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New towing system win-win for all

BY: Daily Graphic
File photo
File photo

The Ghana Private Road Transport Union (GPRTU) has, in collaboration with the Road Safety Management Services Limited (RSMSL), introduced a new digital vehicle towing policy and an electronic ticketing platform to ensure the speedy removal of breakdown vehicles from our roads to prevent crashes.

It is quite refreshing that at last a headway has been made to remove stationary vehicles from our roads through the new towing policy and the ticketing platform.

Even without any evidence or scientific proof, it is a well-known fact that breakdown and stationary vehicles account for many of the road crashes in the country.

However, following Parliament’s decision to pass a law in 2012 to enforce a mandatory annual towing levy for all vehicle owners in 2017, a coalition, comprising the National Union of Petroleum Tanker Drivers (NUPTD), the Chamber of Petroleum Consumers – Ghana (COPEC), the Ghana Committed Drivers Association (GCDA), the General Petroleum and Chemical Workers Union (GPCWU), the Industrial and Commercial Workers Union (ICU), the Movement for Social Justice (MSJ) and the Progressive People’s Party (PPP), was formed to resist that move.

According to the coalition, the Road Traffic Act, 2004 (Act 683) and the Road Traffic Regulations, 2012 (L.I. 2180) were enough to sanction drivers who left their vehicles or trailers in dangerous positions on our roads.

Nonetheless, barely four years after the implementation of the towing law had been resisted, the public clamoured for the reintroduction of the mandatory towing levy for breakdown vehicles, but with the government playing an active role in it, in view of the upsurge in the carnage on the roads.

It is in the light of this that the Daily Graphic sees the joint towing policy signed on August 1, 2022 as a step in the right direction, as it will help reduce road crashes. We laud the GPRTU and the RSMSL for their collaboration to ensure that breakdown vehicles are promptly removed from the roads to stop the needless deaths.

We believe that there is ample time for vehicle owners to prepare for the policy, which takes off from October, to mandatorily subscribe to the RSMSL mobile application and pay annual fees ranging from GH¢50 to GH¢500, depending on the vehicle type, after a successful pilot in the Greater Accra, Ashanti, Central and Upper East regions.

Also, the electronic ticketing system, which allows for the personal data of prospective passengers to be taken prior to departure from transport terminals, is a very laudable idea.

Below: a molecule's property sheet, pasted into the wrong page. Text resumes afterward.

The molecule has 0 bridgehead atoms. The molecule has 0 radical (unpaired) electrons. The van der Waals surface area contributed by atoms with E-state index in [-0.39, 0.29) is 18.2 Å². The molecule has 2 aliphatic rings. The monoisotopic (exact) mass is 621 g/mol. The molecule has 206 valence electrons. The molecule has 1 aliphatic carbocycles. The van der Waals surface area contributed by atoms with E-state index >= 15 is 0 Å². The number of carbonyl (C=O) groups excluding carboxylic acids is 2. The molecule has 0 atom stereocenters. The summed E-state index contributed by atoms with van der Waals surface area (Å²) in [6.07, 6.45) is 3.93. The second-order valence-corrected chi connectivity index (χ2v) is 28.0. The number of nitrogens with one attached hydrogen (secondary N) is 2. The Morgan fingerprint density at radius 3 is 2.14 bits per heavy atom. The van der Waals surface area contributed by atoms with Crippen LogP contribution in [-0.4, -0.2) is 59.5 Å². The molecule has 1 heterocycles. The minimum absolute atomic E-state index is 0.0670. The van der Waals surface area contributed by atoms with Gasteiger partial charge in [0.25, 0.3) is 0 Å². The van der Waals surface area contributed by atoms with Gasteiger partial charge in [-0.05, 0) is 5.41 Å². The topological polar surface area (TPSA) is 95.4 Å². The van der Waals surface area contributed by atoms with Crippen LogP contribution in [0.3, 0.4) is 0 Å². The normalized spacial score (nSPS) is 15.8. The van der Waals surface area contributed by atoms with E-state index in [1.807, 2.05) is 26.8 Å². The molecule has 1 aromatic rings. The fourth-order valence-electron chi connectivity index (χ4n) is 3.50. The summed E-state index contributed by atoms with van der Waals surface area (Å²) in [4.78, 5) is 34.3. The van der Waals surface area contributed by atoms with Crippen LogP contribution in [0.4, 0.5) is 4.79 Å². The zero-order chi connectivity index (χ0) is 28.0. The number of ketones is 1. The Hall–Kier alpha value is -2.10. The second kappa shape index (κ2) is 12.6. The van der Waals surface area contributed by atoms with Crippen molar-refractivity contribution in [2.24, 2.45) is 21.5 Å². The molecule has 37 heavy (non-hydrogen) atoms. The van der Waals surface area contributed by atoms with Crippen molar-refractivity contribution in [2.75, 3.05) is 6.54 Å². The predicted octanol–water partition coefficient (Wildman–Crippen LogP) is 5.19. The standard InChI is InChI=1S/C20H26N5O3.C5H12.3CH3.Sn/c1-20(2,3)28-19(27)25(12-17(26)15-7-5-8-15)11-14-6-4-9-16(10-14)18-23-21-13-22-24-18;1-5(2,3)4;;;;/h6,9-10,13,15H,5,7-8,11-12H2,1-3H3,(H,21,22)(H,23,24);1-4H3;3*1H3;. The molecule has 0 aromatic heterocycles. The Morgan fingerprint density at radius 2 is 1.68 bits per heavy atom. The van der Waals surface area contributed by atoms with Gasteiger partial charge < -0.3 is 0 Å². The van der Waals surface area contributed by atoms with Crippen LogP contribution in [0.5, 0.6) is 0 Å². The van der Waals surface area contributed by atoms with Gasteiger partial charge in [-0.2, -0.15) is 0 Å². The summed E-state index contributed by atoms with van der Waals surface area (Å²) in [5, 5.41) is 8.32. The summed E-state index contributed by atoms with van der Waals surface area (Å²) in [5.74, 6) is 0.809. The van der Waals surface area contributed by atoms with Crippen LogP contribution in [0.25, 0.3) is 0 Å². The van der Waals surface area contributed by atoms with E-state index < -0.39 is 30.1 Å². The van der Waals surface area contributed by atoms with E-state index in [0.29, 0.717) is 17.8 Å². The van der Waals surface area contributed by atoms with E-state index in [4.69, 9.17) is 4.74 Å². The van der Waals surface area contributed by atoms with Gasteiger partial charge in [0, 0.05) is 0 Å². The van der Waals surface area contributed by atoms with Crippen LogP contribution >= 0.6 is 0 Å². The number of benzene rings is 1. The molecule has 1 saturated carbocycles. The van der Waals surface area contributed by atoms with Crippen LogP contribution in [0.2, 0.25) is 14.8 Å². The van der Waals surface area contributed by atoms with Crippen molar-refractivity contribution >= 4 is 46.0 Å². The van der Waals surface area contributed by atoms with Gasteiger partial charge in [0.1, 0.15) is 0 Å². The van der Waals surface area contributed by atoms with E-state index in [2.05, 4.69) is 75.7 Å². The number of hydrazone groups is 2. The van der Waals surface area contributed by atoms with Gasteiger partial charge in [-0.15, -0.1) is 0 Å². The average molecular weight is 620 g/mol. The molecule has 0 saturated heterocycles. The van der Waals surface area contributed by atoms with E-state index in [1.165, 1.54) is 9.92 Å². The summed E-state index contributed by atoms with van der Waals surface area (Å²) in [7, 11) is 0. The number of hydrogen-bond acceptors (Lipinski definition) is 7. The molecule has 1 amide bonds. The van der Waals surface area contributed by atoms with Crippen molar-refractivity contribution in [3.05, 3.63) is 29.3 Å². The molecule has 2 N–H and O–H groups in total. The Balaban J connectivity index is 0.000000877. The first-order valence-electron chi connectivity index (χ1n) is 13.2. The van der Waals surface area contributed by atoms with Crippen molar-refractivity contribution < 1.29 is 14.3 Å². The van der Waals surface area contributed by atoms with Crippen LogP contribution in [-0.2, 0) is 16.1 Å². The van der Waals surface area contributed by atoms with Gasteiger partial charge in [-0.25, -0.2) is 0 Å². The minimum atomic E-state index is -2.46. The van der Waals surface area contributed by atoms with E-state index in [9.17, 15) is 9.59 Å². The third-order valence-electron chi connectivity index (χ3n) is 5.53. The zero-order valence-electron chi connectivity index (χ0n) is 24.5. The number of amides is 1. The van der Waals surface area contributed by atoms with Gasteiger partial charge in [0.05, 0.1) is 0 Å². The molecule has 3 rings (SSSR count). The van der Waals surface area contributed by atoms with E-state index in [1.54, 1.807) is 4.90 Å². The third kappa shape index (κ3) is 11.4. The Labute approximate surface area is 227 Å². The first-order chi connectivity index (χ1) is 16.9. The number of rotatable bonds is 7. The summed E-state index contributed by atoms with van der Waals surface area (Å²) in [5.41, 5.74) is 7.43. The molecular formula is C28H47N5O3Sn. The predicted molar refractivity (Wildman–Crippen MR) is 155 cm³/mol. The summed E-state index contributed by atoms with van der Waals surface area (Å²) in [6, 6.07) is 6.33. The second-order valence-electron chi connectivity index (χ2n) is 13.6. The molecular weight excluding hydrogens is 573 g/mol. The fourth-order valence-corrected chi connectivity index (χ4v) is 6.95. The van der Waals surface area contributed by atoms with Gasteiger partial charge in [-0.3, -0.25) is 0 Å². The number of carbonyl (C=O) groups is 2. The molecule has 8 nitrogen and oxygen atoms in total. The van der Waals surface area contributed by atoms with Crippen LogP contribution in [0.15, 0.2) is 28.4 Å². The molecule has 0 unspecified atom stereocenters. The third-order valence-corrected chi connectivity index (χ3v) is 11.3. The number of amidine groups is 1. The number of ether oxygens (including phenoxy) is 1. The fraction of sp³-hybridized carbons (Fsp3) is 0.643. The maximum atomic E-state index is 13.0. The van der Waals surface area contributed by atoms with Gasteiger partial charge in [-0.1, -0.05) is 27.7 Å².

Apart from making it possible for passengers to buy tickets online, the manifest will also provide information to the GPRTU and families of passengers on whether passengers boarded particular vehicles, in case of any eventuality, just as pertains in air travel.

But while we do not dispute the assertion by the General Secretary of the GPRTU, Godfred Abulbire, that the GPRTU was the largest transport operator, controlling about 85 per cent of the private transport space, we wonder what will happen to the remaining 15 per cent of transport owners who do not belong to the union.

Notwithstanding the reporting system that has been incorporated into the system to enable passengers and members of the public to call the RSMSL to report the incidence of breakdown vehicles for prompt action, there are also vehicle owners and commercial drivers who do not belong to any group and prefer to operate individually.

How do we ensure that the vehicle towing identification card becomes a requirement for the operations of such people? We need to find ways to make it mandatory for them to sign on as well, in order to holistically protect lives on the road.

The Daily Graphic urges the GPRTU to involve its guards and the Motor Traffic and Transport Department of the Ghana Police Service to be clothed with the power to inspect the cards of the commercial drivers.

That said, the general travelling public ought to be sensitised to the towing system to guide their use of transport services, while the system must also incorporate owners of private vehicles which also break down on our roads.

Let us ensure that every district at least has one towing centre to make the system effective.